|By Mike Rogers
Harold Pinter wrote that the past is a foreign country; they do things differently there. People who came to the first Berea Fair in the 19th century did not arrive in cars, had no electricity, radio, television or computers.
The first fairgoers went to the fair in the fall because farmers had their crops in by then and had time to take the family to see new farm machinery. Mother spent the day and night before finishing up pies and jams to take to the fair, children looked forward to playing baseball.
Today they come for the great diversity of attractions. They want to consume the apple dumplings, elephant ears, funnel cakes, ice cream and lemonade; to see the pigs, rabbits, goats and horses; to get spun and flipped on the midway rides.
They come for the music, to enjoy the fireworks, to compete to win a blue ribbon, to watch the square dancers, the unicyclists and wood carvers. They are interested in the floral displays; arts and crafts and taking in the grandstand thrill shows.
The Cuyahoga County Fair has a history reaching back to 1893. Except for one year in the depression (1932) and two years, during World War II (1942 and 1943) the event has been held each year at the Fairgrounds in Berea, Ohio.
The original fair was called the West Cuyahoga County Fair in 1893, since there were so many other smaller fairs in the area. In 1895, advertising promised fairgoers an exhibition that would “bring together the best of everything.” That slogan has been the guiding motto every year since that time. The West Side Fair continued on and grew.
For a while, there was an East Side Cuyahoga County Fair in Chagrin Falls, but it shut down in 1929 when most of America did the same as a result of the stock market crash.
Initially, the fairs were held in October to celebrate the farm harvests. As the area grew more urban, the fairs were moved to summer. This also avoided closing down the schools for a day, which had been done earlier.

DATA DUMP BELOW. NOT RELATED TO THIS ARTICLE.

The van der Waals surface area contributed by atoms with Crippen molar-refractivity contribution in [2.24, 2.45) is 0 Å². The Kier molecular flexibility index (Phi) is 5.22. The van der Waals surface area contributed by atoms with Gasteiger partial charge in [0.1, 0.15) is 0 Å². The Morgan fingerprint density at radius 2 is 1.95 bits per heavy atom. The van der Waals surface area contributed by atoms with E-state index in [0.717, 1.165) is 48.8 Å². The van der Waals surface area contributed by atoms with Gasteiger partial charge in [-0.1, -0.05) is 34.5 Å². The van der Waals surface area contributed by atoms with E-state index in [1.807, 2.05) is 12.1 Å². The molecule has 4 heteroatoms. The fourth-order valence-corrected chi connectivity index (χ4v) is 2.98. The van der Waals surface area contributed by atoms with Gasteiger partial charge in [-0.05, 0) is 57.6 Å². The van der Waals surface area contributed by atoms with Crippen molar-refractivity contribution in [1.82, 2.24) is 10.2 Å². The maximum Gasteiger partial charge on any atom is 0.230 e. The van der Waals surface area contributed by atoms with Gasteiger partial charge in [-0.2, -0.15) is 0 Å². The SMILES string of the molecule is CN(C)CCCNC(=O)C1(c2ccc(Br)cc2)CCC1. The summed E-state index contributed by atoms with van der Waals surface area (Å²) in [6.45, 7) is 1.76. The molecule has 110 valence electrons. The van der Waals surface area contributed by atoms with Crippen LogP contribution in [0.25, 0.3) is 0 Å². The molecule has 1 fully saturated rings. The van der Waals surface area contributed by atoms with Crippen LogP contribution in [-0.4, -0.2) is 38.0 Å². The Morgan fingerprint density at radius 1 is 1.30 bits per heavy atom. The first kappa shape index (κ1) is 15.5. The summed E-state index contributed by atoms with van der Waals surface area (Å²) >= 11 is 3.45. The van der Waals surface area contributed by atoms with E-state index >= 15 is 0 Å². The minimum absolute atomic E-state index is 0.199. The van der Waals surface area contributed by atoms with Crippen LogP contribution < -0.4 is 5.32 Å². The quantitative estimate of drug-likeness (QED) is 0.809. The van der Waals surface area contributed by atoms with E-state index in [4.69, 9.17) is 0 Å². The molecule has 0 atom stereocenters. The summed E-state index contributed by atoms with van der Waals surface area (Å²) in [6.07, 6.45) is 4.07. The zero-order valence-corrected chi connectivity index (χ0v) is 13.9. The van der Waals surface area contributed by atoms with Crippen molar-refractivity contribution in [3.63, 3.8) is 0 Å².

Early fairs brought together families who took advantage of the opportunity to socialize and talk about farm problems and see the farm animals on display. Local businesses set up booths and baseball games were a central part of the entertainment.
Mom entered her jams, jellies, and other culinary delights for judging. There were homemade crafts on display and for purchase. Children helped their parents sell the fresh produce from the family farm.
There were 60 acres of green grass at the turn of the century at the fairgrounds in Berea, so families spread out picnic baskets and ate as they watched or listened to local musicians. Today, the fairgrounds has grown to 117 acres. After the picnic, there were children’s games, shearing contests and conversation.
Cuyahoga County was a major agricultural center in those early years. The county was number one in Ohio potato production in 1909, and often first in dairy products, poultry and grapes.
Though located in the country, Berea was a transportation hub, with three rail lines and an interurban rail service. An amazing lighting system was installed in 1914 to allow the fair to be held at night. Until then, fair days ended when the sun went down.
As the automobile emerged in American life, thrill shows started to appear at the fair, with jalopies leaping over flaming bales of hay. The famous Eastland Road arch went up at the fairgrounds in 1929 as the stock market crashed.
When people enter under that arch today, they find many of the same traditions of past fairs, from arts and crafts to farm produce; picnics and musicians; food and conversation; rides and grandstand thrill shows.
The city of Berea is more developed now. Entertainment and attractions have changed. Motocross, demolition derbies, music and youth interests have evolved, and the Fair has adjusted over the years to ensure that there’s always something new to experience at the Cuyahoga County Fair.
Forty years ago, Marshall McLuhan wisely +predicted that in the future we would be living in “speed up”. Rod Serling dealt with this in his famous television series The Twilight Zone in a chapter called “Walking Distance”.
In this story a weary executive goes back in time to his hometown. He meets up with his father and talks about the fairs of his youth. “I’ve been living at a dead run, Pop, and I’m tired. I had to come back and get on a merry-go-round, drink lemonade and hear a concert – to stop, relax, close my eyes and listen.”
You don’t have to look behind you to return to the old times, you can look ahead to the 117th Cuyahoga County Fair August 5-11, 2013.
* Photos are from CSU's Cleveland Memory Project. To view more archived moments from the fair, visit: clevelandmemory.org/countyfair/